So VoxGawker and Slate all ran nearly identical pieces about people who had called on Obama to release Bergdahl but then got mad when he did it. And not just any people. These people include such luminaries as “lemontree46,” “Shannon //(*_~)\\,” and “JazzyVajazzleds.” (And no, I did not make any of those names up.) I mean, not that pointing out tweets from random people isn’t what explanatory journalism was invented for, but the entire argument is lame.

I don’t typically quote John Maynard Keynes but remember his line about changing positions? He said, “When my information changes, I alter my conclusions. What do you do, sir?” If Shannon-forward-slash-forward-slash-open-parentheses-asterisk-underscore-tilde-closed-parentheses-back-slash-back-slash thought — during the times no one was breaking their non-disclosure agreement to reveal eye-witness testimony about Bergdahl’s behavior — that this was a P.O.W. situation and then found out after the Rose Garden ceremony that it was much more complicated, should she have refused to change her mind? Really?

3) The motives of Bergdahl’s fellow infantry are suspect

Perhaps the single biggest reason the White House spin on the Bergdahl trade didn’t hold up was because almost immediately people who knew him in Afghanistan started talking about what they knew about his disappearance. While these details had been kept under wraps via a non-disclosure agreement, the rush to paint him as a homecoming hero was too much for many of them. Whether they viewed the non-disclosure agreement as no longer operationally important, or because they hadn’t signed one to begin with, some even started appearing on national news to give their side of the story.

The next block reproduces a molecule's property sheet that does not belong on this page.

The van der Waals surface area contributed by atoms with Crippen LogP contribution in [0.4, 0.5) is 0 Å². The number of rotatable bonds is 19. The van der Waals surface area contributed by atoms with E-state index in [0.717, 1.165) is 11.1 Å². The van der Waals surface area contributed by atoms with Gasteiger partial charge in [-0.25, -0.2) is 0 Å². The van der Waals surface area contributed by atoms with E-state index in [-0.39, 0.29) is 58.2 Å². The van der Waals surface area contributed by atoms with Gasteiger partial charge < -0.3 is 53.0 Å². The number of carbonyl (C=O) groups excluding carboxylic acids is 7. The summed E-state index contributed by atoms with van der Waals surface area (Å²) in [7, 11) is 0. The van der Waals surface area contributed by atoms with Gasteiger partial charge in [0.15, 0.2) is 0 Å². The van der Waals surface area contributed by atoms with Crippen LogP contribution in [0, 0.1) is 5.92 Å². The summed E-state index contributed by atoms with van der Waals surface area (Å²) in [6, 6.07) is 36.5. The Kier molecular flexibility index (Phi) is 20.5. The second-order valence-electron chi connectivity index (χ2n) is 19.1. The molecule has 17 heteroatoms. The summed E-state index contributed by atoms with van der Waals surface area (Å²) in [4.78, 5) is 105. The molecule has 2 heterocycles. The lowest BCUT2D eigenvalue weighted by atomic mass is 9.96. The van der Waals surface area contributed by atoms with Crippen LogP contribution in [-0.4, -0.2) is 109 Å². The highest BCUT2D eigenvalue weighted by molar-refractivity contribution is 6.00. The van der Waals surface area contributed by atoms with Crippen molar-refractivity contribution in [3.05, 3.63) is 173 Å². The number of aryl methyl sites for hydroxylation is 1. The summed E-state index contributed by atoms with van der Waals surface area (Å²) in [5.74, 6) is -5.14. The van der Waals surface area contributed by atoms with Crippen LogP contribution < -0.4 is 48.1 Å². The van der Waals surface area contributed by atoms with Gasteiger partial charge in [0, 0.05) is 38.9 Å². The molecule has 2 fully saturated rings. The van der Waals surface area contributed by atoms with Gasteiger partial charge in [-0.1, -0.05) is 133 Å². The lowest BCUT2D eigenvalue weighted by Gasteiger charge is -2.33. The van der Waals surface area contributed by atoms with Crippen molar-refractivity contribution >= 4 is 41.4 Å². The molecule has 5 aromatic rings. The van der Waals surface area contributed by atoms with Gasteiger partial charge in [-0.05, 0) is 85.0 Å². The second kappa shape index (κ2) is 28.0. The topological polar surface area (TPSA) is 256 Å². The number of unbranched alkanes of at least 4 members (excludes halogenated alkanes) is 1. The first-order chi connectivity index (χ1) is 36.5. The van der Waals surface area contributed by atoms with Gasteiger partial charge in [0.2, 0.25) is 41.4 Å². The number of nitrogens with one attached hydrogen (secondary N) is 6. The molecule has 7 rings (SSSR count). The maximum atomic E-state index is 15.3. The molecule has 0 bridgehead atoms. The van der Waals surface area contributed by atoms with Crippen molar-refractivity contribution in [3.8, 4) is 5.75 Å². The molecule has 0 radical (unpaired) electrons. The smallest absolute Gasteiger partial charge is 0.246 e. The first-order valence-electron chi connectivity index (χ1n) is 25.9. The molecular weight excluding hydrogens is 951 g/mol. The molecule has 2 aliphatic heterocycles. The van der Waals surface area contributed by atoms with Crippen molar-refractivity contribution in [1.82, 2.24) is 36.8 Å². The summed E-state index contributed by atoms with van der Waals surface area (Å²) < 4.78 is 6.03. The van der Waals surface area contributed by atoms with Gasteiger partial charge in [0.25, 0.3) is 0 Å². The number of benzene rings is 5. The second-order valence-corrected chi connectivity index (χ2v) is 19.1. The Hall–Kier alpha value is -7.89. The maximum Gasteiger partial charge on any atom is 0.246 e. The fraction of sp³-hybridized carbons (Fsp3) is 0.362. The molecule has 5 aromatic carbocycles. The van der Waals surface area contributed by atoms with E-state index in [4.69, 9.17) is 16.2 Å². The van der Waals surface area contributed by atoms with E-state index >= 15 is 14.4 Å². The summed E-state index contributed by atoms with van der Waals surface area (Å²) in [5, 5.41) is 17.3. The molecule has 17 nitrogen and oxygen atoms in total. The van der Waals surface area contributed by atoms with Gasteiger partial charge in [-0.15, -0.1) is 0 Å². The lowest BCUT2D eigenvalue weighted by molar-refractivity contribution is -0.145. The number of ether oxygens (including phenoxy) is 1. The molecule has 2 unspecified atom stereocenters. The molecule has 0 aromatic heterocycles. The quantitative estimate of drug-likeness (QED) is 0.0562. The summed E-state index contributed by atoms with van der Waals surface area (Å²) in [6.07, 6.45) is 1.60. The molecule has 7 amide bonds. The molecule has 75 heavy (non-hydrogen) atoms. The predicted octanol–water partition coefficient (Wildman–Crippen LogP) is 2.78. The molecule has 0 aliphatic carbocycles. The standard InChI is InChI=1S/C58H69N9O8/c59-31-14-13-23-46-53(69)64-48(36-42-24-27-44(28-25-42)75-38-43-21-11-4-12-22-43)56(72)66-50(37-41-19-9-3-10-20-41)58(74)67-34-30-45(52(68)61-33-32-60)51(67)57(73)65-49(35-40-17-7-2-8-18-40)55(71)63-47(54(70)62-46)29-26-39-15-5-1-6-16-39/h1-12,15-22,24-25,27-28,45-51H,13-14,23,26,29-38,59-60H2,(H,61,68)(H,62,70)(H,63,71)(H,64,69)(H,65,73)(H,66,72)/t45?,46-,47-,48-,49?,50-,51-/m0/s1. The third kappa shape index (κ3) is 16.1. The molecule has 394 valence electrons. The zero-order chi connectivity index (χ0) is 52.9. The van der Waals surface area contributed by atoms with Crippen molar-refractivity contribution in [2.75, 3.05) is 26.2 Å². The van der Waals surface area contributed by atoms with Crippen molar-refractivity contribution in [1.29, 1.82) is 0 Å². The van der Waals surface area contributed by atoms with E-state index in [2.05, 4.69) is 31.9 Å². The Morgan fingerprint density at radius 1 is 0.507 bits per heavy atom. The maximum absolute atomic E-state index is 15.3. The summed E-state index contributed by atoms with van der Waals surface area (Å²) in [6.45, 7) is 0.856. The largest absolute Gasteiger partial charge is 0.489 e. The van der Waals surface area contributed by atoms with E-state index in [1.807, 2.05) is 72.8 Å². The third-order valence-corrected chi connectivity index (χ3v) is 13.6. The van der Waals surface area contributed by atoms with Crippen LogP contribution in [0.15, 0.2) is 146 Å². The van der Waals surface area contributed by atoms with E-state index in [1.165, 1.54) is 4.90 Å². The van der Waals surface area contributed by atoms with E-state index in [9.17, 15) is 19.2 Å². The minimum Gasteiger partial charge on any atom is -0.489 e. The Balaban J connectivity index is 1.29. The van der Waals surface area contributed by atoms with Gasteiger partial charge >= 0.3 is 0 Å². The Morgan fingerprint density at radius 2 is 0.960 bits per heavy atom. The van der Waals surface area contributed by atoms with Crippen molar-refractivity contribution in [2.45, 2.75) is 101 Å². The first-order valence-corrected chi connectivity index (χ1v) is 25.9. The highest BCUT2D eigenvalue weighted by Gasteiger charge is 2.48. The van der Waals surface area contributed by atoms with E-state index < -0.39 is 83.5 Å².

The first attempt to fight this was to do something very unusual — talk about a public relations firm that had helped coordinate such appearances. Now, the fact of the matter is that public relations firms coordinate pretty much everything you see on television. But usually you don’t hear about it. Did the New York Times report, when it covered birth control activist Sandra Fluke, that she was represented by the firm of former White House communications director Anita Dunn? Of course not. How much coverage was given the fact that Texas State Senator Wendy Davis’ late-term abortion filibuster was a public relations campaign? I think I saw one blog item.

What about the award-winning public relations campaign Planned Parenthood planned against the Komen Foundation? Not only were Planned Parenthood’s public relations firms not mentioned in stories about the campaign, the media actually was blatantly one-sided in which group it supported and which group it condemned in the contest between a breast health charity and the country’s largest abortion provider.

I could go on. But only in this case did we learn about this fact behind most major news stories. That attempt to discredit soldiers didn’t work, though, so White House aides told NBC’s Chuck Todd that they didn’t expect soldiers to “swift boat” Bergdahl. That was a reference to what happened when John Kerry ran for president by emphasizing his military service. The only problem was that those “swift boat” veterans who served with him had a different view. Democrats believed these attacks on John Kerry were unfair. An Obama administration official tweeted out his thoughts about the matter this week: